Humanist Profile: Faye Wattleton

“In the name of morality and religion, these extremists have taken it upon themselves to return us to the days when the poor were expected to practice self-control while the rich practiced birth-control—or they were encouraged not to, in order to propagate a superior race.”

–1986 Humanist of the Year Faye Wattleton

Faye Wattleton was born in St. Louis, Missouri, on July 8, 1943. She was raised by fundamentalist parents who strongly valued community service. This background helped shape her decision to enter the nursing profession and, later, to become actively involved with family planning.

Wattleton worked her way through Ohio State University Nursing School, and after graduating in 1964 she taught maternity nursing for two years in Dayton, Ohio. It was there she first encountered and treated women who had had life-threatening abortions. In 1966 Wattleton enrolled at Columbia University where she earned a master’s degree in maternal and infant healthcare and a certificate in nurse-midwifery. During her internship at a Harlem hospital, she became keenly aware of the great need for birth control and for life-saving abortions. She also became a Planned Parenthood volunteer. In 1971 Wattleton was named executive director of Planned Parenthood in Dayton. She exhibited remarkable leadership, tripling the number of clients and more than doubling the budget.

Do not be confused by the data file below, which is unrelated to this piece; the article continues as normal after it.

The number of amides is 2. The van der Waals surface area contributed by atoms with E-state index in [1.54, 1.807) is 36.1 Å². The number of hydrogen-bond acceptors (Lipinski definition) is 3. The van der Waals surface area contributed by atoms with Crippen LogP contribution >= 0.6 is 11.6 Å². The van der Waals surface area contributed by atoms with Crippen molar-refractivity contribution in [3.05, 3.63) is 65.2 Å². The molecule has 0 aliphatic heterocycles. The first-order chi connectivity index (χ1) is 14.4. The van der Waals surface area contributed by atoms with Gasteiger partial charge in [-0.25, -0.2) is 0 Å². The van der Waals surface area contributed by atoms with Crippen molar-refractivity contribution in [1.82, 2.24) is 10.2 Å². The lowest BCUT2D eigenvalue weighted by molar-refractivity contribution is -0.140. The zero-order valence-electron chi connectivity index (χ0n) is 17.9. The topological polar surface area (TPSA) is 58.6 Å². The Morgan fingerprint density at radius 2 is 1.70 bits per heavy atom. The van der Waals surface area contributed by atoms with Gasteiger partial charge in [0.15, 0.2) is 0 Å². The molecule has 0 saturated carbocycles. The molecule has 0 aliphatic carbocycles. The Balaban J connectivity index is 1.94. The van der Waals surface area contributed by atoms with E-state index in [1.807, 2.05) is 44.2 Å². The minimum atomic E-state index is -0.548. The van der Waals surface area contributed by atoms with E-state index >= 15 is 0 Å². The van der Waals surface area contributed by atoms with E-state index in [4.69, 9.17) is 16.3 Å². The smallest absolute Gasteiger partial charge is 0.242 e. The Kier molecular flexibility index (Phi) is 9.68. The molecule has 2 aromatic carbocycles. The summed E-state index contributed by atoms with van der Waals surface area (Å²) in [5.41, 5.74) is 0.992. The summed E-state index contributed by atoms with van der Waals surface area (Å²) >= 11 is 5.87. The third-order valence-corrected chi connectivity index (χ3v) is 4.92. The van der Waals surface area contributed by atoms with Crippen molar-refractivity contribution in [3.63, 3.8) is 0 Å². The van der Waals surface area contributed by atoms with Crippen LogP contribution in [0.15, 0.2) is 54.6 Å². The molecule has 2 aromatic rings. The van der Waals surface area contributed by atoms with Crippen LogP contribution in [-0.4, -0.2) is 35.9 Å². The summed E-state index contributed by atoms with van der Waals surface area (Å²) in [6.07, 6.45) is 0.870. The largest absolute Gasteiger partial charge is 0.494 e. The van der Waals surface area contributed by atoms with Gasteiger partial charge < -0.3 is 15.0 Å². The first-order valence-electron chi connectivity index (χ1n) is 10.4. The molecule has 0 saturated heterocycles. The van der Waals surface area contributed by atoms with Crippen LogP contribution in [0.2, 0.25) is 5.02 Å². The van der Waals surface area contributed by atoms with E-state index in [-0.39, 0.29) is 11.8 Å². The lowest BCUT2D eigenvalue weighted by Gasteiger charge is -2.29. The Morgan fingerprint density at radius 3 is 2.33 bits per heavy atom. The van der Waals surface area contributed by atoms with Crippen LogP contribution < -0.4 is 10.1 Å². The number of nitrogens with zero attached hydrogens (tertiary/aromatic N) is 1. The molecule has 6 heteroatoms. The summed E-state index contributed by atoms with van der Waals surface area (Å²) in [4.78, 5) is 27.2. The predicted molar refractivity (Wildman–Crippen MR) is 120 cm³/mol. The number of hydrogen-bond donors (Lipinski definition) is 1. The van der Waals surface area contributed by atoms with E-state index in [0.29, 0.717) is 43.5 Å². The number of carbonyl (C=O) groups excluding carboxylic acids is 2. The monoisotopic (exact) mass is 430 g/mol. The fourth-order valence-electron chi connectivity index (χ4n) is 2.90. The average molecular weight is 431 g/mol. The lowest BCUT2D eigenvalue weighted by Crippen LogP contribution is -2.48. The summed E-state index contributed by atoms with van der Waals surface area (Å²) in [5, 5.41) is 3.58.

Wattleton married jazz musician Franklin Gordon in 1972 and gave birth to a daughter, Felicia, in 1975. Dramatically affirming the motto, “Every Child a Wanted Child,” Wattleton returned to work after a short maternity leave and brought her daughter with her to the office every day.

In 1978 Wattleton was named president of the Planned Parenthood Federation of America, marking a departure from the succession of white, middle-aged, male executives. As president she was in charge of a women’s health system that served millions in the United States as well as a large international program operating in some 120 countries. For her dedication and success in educating the public at home and abroad on birth control, family planning, and the repercussions of population growth, Wattleton was named Humanist of the Year by the American Humanist Association in 1986.

In her acceptance speech Wattleton said she was honored to have one more thing in common with a “sister nurse and first leader of Planned Parenthood—Margaret Sanger” (who received the award in 1957). Wattleton also commented that the AHA and Planned Parenthood shared similar goals. “We share a deep respect for reason and for realism, for human life and for human rights…. In fact, there’s probably a great deal of controversy over which of our organizations Jerry Falwell would like to abolish first.”

During her tenure Wattleton shaped Planned Parenthood into a political force to protect reproductive rights in the face of conservatism brought on by the election of Ronald Reagan and the rise of the religious right. By the time she left the organization in 1992, it had more than 170 affiliates in forty-nine states and Washington, DC, and operated more than 800 health centers.

In a 2017 interview with W magazine, Wattleton was asked if she was surprised that Planned Parenthood was still under attack by conservative Christians and politicians. “The woman who founded Planned Parenthood went to jail seven times,” she responded. “The progression of this organization in advancing women’s possibilities has always been under attack.”

Faye Wattleton is the recipient of fifteen honorary doctoral degrees and numerous awards, including the Congressional Black Caucus Foundation Humanitarian Award and the Women’s Honors in Public Service from the American Nurses Association.